President Trump signed three executive orders, Jan. 28, including one directing the Joint Chiefs of Staff to draft a plan to destroy the Islamic State and another formalizing new lobbying restrictions on administration officials (The Washington Post)

Counseling Trump in the effort will be Stephen K. Bannon, the White House chief strategist whose influence inside the administration is expanding far beyond politics. In a separate presidential memo, Trump reorganized the National Security Council to, along with other changes, give Bannon a regular seat on the principals committee — the meetings of the most senior national security officials, including the secretaries of defense and state.

That memo also states that the director of national intelligence and the chairman of the Joint Chiefs of Staff will sit on the principals committee only when the issues to be discussed pertain to their “responsibilities and expertise.” In the previous two administrations, both were included as regular attendees.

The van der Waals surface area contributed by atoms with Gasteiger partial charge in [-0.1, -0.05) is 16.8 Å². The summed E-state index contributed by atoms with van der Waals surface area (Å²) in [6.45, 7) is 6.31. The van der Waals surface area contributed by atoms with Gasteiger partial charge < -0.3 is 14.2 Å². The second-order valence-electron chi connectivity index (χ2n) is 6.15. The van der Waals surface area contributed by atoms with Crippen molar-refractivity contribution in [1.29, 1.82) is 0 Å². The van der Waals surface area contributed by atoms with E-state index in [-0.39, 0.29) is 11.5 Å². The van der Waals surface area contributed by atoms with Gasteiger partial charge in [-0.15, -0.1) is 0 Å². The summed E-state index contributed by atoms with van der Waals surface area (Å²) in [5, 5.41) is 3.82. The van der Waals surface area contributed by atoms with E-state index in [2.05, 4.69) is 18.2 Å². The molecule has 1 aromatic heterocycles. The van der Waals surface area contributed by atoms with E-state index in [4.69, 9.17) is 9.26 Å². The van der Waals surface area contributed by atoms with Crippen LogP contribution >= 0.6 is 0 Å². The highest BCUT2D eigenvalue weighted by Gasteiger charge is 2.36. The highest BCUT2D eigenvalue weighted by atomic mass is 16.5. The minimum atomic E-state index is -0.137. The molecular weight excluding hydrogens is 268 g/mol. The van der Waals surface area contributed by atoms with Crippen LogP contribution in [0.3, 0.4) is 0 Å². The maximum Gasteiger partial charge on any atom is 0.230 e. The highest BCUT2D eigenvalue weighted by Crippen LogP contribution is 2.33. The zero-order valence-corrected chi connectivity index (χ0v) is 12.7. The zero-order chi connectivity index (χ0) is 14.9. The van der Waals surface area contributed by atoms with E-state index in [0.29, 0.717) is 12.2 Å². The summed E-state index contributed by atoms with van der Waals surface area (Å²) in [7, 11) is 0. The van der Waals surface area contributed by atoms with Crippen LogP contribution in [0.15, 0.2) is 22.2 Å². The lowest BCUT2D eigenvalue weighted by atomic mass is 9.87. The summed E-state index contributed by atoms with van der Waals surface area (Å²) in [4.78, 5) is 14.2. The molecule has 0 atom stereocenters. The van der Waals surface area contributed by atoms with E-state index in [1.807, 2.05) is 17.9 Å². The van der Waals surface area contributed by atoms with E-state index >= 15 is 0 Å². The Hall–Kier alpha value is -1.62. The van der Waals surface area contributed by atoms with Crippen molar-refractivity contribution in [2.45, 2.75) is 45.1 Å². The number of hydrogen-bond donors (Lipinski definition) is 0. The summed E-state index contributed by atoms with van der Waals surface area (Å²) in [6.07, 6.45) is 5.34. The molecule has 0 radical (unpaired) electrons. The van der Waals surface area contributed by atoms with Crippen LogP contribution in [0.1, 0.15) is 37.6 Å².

The White House thinks the changes will make the NSC more adaptive to modern threats. Trump said the changes would bring “a lot of efficiency and, I think, a lot of additional safety.”

The changes affirm the ascent of Bannon, the former executive chairman of Breitbart, a conservative website that is popular with white nationalists, who has emerged as Trump’s political consigliere and the keeper of the president’s populist flame.

Bannon has already been playing a major role in directing Trump’s foreign policy, administration officials say, and joined the president in the Oval Office on Saturday for his calls with Putin and several other world leaders.